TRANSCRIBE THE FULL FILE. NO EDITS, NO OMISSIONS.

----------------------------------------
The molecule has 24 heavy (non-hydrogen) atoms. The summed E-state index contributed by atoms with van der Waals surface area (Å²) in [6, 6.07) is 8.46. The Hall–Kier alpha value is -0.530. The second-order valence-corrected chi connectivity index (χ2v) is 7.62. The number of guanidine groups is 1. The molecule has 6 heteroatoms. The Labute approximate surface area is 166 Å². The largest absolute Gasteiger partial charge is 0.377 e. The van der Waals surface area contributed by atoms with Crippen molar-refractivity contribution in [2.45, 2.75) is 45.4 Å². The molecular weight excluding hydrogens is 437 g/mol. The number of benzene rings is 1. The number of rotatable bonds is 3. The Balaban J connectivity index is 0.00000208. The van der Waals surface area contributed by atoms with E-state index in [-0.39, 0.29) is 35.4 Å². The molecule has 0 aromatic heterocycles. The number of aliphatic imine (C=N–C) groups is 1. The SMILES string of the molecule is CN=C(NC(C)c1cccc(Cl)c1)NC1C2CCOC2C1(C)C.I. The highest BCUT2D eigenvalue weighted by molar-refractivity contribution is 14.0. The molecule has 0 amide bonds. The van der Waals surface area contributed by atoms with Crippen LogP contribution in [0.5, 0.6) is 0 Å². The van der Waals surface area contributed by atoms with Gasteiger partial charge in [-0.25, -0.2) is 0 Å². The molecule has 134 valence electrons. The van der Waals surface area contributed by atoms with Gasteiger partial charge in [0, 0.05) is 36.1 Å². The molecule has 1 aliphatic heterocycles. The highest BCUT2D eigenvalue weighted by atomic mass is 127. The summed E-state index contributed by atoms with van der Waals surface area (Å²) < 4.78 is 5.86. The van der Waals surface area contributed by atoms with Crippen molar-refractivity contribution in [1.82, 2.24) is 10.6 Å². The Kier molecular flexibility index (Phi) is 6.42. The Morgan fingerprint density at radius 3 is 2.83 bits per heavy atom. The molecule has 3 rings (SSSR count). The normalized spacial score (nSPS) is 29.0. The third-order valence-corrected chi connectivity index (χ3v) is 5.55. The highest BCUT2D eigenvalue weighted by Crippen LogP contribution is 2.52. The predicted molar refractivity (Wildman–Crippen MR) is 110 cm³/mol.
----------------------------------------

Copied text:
The molecule has 24 heavy (non-hydrogen) atoms. The summed E-state index contributed by atoms with van der Waals surface area (Å²) in [6, 6.07) is 8.46. The Hall–Kier alpha value is -0.530. The second-order valence-corrected chi connectivity index (χ2v) is 7.62. The number of guanidine groups is 1. The molecule has 6 heteroatoms. The Labute approximate surface area is 166 Å². The largest absolute Gasteiger partial charge is 0.377 e. The van der Waals surface area contributed by atoms with Crippen molar-refractivity contribution in [2.45, 2.75) is 45.4 Å². The molecular weight excluding hydrogens is 437 g/mol. The number of benzene rings is 1. The number of rotatable bonds is 3. The Balaban J connectivity index is 0.00000208. The van der Waals surface area contributed by atoms with E-state index in [-0.39, 0.29) is 35.4 Å². The molecule has 0 aromatic heterocycles. The number of aliphatic imine (C=N–C) groups is 1. The SMILES string of the molecule is CN=C(NC(C)c1cccc(Cl)c1)NC1C2CCOC2C1(C)C.I. The highest BCUT2D eigenvalue weighted by molar-refractivity contribution is 14.0. The molecule has 0 amide bonds. The van der Waals surface area contributed by atoms with Crippen LogP contribution in [0.5, 0.6) is 0 Å². The van der Waals surface area contributed by atoms with Gasteiger partial charge in [-0.25, -0.2) is 0 Å². The molecule has 134 valence electrons. The van der Waals surface area contributed by atoms with Gasteiger partial charge in [0, 0.05) is 36.1 Å². The molecule has 1 aliphatic heterocycles. The highest BCUT2D eigenvalue weighted by atomic mass is 127. The summed E-state index contributed by atoms with van der Waals surface area (Å²) < 4.78 is 5.86. The van der Waals surface area contributed by atoms with Crippen molar-refractivity contribution in [1.82, 2.24) is 10.6 Å². The Kier molecular flexibility index (Phi) is 6.42. The Morgan fingerprint density at radius 3 is 2.83 bits per heavy atom. The molecule has 3 rings (SSSR count). The normalized spacial score (nSPS) is 29.0. The third-order valence-corrected chi connectivity index (χ3v) is 5.55. The highest BCUT2D eigenvalue weighted by Crippen LogP contribution is 2.52. The predicted molar refractivity (Wildman–Crippen MR) is 110 cm³/mol.